“A colorful introduction to one of the most influential businessmen in history” (The New York Times Book Review), Jacob Fugger—the Renaissance banker “who wrote the playbook for everyone who keeps score with money” (Bryan Burrough, author of Days of Rage).

In the days when Columbus sailed the ocean and Da Vinci painted the Mona Lisa, a German banker named Jacob Fugger became the richest man in history.

Fugger lived in Germany at the turn of the sixteenth century, the grandson of a peasant. By the time he died, his fortune amounted to nearly two percent of European GDP. In an era when kings had unlimited power, Fugger dared to stare down heads of state and ask them to pay back their loans—with interest. It was this coolness and self-assurance, along with his inexhaustible ambition, that made him not only the richest man ever, but a force of history as well. Before Fugger came along it was illegal under church law to charge interest on loans, but he got the Pope to change that. He also helped trigger the Reformation and likely funded Magellan’s circumnavigation of the globe. His creation of a news service gave him an information edge over his rivals and customers and earned Fugger a footnote in the history of journalism. And he took Austria’s Habsburg family from being second-tier sovereigns to rulers of the first empire where the sun never set.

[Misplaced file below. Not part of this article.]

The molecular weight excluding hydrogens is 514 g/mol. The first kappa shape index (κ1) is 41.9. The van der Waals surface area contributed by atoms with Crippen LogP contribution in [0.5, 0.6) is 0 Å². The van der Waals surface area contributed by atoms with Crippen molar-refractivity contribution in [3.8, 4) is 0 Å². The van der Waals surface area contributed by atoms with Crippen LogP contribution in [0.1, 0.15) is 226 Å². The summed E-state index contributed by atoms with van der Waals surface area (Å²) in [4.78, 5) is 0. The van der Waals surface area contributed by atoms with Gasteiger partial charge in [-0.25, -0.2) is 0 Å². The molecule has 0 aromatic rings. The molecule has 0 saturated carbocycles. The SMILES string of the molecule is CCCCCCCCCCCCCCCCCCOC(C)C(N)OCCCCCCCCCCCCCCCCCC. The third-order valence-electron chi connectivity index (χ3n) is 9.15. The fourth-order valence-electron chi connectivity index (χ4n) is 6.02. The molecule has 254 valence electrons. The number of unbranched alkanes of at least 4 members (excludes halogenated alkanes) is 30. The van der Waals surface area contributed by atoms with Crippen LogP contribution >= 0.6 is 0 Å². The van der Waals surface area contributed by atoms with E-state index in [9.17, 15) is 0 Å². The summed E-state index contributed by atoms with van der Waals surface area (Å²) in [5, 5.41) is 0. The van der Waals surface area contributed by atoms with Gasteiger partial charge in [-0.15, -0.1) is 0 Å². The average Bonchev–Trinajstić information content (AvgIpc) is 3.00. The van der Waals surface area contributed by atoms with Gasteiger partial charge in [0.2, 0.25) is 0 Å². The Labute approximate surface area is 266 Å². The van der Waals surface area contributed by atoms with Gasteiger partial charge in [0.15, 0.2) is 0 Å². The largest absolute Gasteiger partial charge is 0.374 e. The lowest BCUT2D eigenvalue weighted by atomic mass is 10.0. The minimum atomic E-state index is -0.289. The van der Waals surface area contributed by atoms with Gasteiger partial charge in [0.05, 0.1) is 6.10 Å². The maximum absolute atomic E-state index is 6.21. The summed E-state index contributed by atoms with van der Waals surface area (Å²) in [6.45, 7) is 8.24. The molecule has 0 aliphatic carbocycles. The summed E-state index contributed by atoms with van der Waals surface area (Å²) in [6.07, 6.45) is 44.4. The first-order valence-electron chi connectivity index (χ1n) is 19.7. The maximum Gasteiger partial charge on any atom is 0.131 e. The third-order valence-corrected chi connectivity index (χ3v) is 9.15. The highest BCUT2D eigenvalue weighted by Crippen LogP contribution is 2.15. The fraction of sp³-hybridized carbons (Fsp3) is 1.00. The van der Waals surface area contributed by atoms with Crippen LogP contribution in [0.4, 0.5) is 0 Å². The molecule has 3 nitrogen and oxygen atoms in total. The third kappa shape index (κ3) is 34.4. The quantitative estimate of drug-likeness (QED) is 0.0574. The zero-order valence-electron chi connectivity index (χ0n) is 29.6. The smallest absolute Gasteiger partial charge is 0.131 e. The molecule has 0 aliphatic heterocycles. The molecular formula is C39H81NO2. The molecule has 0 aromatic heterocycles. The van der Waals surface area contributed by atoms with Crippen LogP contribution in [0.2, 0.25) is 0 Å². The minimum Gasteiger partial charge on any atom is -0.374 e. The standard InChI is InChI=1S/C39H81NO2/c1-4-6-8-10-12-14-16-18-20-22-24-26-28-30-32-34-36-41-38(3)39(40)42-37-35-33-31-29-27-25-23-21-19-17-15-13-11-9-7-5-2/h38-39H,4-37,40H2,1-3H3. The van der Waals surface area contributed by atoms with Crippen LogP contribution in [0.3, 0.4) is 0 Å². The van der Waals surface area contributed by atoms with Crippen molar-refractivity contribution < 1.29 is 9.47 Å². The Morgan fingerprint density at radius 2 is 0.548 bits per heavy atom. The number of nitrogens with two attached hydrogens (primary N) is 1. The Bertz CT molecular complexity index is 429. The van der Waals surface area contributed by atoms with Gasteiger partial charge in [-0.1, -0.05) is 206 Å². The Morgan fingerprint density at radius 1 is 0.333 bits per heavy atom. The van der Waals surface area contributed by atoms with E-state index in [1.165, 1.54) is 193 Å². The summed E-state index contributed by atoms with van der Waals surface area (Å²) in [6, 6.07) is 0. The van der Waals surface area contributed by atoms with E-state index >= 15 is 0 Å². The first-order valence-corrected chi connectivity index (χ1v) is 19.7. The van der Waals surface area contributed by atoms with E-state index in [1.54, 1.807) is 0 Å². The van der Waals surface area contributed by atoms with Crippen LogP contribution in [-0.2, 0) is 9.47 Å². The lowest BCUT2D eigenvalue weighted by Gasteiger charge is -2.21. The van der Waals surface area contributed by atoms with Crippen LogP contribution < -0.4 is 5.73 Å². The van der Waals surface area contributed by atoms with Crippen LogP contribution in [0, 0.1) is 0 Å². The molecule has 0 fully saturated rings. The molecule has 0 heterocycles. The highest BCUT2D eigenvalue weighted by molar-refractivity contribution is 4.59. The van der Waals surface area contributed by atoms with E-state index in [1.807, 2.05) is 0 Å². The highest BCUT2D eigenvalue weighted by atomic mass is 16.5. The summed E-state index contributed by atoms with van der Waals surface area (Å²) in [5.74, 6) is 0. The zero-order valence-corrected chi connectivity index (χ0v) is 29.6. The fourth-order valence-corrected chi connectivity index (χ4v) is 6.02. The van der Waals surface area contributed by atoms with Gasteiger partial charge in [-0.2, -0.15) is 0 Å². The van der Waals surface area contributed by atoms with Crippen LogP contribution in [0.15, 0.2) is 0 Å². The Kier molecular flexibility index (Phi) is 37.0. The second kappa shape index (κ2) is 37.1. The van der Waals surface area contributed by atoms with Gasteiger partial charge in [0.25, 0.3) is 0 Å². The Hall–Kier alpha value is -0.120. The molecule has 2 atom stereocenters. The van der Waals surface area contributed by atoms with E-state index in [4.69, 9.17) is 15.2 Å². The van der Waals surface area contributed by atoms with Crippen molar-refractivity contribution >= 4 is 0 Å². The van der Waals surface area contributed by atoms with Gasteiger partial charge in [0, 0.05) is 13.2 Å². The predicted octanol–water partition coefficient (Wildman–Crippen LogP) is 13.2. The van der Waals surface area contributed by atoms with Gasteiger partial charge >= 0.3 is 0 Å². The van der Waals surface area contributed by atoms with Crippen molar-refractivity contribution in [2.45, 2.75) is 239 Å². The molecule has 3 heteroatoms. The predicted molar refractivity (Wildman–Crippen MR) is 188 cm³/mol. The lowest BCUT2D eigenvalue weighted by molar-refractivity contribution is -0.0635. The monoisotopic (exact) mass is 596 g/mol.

“Enjoyable…readable and fast-paced” (The Wall Street Journal), The Richest Man Who Ever Lived is more than a tale about the most influential businessman of all time. It is a story about palace intrigue, knights in battle, family tragedy and triumph, and a violent clash between the one percent and everybody else. “The tale of Fugger’s aspiration, ruthlessness, and greed is riveting” (The Economist).
This book gives insights into the pain and suffering involved when people are grieving for someone who has committed suicide, but it also offers hope without diminishing the significance of the suffering involved. As such, it has a lot to offer, and is therefore to be welcomed.'

- Well-Being

'This book provides deep and valuable insight into the experiences of "suicide survivors" - those who have been left behind by the suicide of friend, family member or loved one.'

- Therapy Today

'The personal stories are full of pathos interest and will clarify where the death leaves those left behind. The list of self-help groups is world wide and it will be useful that you can point the bereaved and traumatized in the right direction.'

- Accident and Emergency Nursing Journal